Golden Knights drop in on crowds at N.J. base [video]

    Thousands of visitors to the recent Open House and Air Show at Joint Base McGuire-Dix-Lakehurst in New Jersey were treated to a display of aerial precision and skill courtesy of the U.S. Army’s team of parachutists.

    Eleven members of the Golden Knight parachute team — with varying experience of anywhere from 500 to 5,000 jumps — boarded a C-31 aircraft, climbed to 1,300 feet, then hurtled through the air in geometric pattern before pulling their black and gold ‘chutes and landing on target.

    Winds on the ground must be between 5 to 10 mph for the team to jump. The jumping narrator is first to go. He jumps, salutes, and when he reaches the ground he radios the other jumpers the go ahead.

    Staff Sgt. Shelby Bixler, who has jumped roughly 650 times, said that right before exiting the plane, the team members are thinking mostly about safety and how to put on the best performance for the crowd.

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    “This is the best way for us to be able to connect the American Army to the American public,” she said. “The best part about our performance is being able to go out and interact without he crowd afterwards.”

    Staff Sgt. Richard Sloan, who has done three tours of combat, chronicles the jumps, circling the formation wearing video and photography equipment.

    When not performing, the team trains other members of the Army to jump, Sloan said. That training helps soldiers, including medics, access dangerous areas.

    When Sloan was 10, he watched in awe as his father, a Navy SEAL, emerged from the York River in Virginia after a training exercise jump. That’s when he knew he wanted to be jumping.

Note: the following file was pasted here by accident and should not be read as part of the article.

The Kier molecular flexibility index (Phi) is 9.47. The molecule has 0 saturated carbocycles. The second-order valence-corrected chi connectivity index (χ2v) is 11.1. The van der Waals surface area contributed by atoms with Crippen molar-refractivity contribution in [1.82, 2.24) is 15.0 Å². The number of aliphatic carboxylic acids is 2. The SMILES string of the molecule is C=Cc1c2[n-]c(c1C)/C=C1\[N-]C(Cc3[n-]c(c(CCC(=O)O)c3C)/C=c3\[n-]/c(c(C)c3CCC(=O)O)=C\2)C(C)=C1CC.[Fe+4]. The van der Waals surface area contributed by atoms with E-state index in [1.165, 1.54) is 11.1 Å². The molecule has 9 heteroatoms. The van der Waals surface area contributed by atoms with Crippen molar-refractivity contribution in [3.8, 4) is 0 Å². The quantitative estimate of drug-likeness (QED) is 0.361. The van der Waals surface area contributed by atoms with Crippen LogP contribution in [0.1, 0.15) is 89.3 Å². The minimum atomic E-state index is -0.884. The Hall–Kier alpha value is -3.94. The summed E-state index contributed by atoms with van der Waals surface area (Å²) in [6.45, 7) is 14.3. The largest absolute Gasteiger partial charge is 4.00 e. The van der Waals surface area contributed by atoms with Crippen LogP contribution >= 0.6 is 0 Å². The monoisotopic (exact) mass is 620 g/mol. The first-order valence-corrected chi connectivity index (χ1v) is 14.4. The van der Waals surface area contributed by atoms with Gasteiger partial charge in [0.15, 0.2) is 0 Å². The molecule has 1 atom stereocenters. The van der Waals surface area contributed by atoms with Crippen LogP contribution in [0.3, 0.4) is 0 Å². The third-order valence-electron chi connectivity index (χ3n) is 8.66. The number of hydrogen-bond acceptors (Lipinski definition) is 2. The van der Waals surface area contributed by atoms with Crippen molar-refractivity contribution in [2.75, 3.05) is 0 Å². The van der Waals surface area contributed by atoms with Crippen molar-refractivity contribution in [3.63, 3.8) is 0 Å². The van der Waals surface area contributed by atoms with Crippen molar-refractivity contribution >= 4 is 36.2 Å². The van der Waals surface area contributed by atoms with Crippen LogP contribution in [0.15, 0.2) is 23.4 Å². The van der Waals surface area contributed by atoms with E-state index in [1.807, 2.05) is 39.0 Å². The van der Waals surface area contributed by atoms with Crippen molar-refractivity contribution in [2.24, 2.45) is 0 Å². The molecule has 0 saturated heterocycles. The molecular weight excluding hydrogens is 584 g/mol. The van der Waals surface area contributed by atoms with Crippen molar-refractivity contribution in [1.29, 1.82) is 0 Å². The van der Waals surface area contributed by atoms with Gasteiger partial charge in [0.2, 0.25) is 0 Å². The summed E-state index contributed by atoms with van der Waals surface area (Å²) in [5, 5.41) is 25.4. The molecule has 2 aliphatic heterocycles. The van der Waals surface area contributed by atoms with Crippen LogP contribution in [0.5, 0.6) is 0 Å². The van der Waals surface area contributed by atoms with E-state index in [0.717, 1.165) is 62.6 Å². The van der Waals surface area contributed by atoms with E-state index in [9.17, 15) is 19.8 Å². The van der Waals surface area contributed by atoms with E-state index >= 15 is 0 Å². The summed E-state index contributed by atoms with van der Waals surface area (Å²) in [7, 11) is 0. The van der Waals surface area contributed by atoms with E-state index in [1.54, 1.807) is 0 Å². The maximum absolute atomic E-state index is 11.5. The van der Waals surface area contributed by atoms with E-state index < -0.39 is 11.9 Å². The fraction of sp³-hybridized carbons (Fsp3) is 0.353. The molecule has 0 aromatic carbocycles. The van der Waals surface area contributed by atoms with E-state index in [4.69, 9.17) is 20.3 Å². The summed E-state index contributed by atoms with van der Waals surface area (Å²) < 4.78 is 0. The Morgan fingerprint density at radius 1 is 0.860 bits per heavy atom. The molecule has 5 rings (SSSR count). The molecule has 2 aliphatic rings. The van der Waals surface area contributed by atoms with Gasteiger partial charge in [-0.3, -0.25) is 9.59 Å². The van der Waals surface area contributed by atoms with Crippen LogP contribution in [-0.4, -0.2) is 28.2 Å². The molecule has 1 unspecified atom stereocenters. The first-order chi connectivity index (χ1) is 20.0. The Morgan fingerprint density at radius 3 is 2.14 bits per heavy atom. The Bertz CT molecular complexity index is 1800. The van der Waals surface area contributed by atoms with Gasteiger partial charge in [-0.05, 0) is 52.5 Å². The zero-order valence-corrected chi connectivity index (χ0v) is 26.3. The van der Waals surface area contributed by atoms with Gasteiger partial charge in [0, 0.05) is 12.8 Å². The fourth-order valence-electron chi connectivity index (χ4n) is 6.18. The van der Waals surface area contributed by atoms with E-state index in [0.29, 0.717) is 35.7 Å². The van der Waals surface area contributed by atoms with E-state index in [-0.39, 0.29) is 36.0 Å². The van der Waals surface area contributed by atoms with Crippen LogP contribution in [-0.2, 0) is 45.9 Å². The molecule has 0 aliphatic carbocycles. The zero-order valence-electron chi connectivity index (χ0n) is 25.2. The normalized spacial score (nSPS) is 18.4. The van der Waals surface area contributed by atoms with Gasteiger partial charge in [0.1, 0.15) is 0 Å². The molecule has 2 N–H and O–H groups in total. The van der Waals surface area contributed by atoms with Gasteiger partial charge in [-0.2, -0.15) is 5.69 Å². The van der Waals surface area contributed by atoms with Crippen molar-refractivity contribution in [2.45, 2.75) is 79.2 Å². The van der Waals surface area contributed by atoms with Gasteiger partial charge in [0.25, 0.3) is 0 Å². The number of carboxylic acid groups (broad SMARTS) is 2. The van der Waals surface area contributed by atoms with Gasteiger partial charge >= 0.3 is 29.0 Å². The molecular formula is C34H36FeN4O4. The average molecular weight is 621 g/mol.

For Staff Sgt. Chris Clark, the pinnacle of his 3,500 jumps was landing in Yankee Stadium. He was inspired by his brother, also a Golden Knight, who set Clark up with his first tandem jump.

    ‘Ready, set, go’

    Each Golden Knight must go through an eight-week assessment selection program, which includes daily physical training, a lot of jumping and memorizing 16 pages of narration verbatim. “There’s a lot of different maneuvers that we have to learn and safety is paramount,” said Clark.

    About nine minutes after the jumping narrator is on the ground, the other jumpers will head to the back of the plane.

    “All you’ll hear is ‘Ready, set, go!’ And it will get really loud and all 10 jumpers will exit at exactly the same time,” explained Sloan.

    When he’s performing, he’s thinking about care packages that were dropped to him in Iraq and Afghanistan — cookies, toothpaste and usually a certificate from a middle school.

    “You may not know that kid on the air show circuit, but it gives you the ability to come back, say thanks,” said Sloan, “Because it could have been that kid, and that means a lot more to these American soldiers than people realize sometimes.”

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